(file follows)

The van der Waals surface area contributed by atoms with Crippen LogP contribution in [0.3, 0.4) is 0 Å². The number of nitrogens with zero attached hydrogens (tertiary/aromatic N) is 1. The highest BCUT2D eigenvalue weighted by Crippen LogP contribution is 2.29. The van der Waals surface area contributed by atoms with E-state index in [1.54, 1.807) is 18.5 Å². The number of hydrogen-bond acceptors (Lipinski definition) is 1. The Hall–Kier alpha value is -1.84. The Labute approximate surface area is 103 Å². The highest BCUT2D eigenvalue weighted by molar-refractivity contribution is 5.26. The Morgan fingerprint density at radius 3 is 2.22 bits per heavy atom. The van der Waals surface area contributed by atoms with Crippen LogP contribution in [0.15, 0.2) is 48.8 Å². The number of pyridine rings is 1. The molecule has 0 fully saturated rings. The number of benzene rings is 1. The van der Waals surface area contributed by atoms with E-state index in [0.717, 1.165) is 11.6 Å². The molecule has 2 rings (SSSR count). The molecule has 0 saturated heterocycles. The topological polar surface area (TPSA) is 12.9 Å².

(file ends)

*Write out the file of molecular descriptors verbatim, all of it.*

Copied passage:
The van der Waals surface area contributed by atoms with Crippen LogP contribution in [0.3, 0.4) is 0 Å². The number of nitrogens with zero attached hydrogens (tertiary/aromatic N) is 1. The highest BCUT2D eigenvalue weighted by Crippen LogP contribution is 2.29. The van der Waals surface area contributed by atoms with E-state index in [1.54, 1.807) is 18.5 Å². The number of hydrogen-bond acceptors (Lipinski definition) is 1. The Hall–Kier alpha value is -1.84. The Labute approximate surface area is 103 Å². The highest BCUT2D eigenvalue weighted by molar-refractivity contribution is 5.26. The Morgan fingerprint density at radius 3 is 2.22 bits per heavy atom. The van der Waals surface area contributed by atoms with Crippen LogP contribution in [0.15, 0.2) is 48.8 Å². The number of pyridine rings is 1. The molecule has 0 fully saturated rings. The number of benzene rings is 1. The van der Waals surface area contributed by atoms with E-state index in [0.717, 1.165) is 11.6 Å². The molecule has 2 rings (SSSR count). The molecule has 0 saturated heterocycles. The topological polar surface area (TPSA) is 12.9 Å².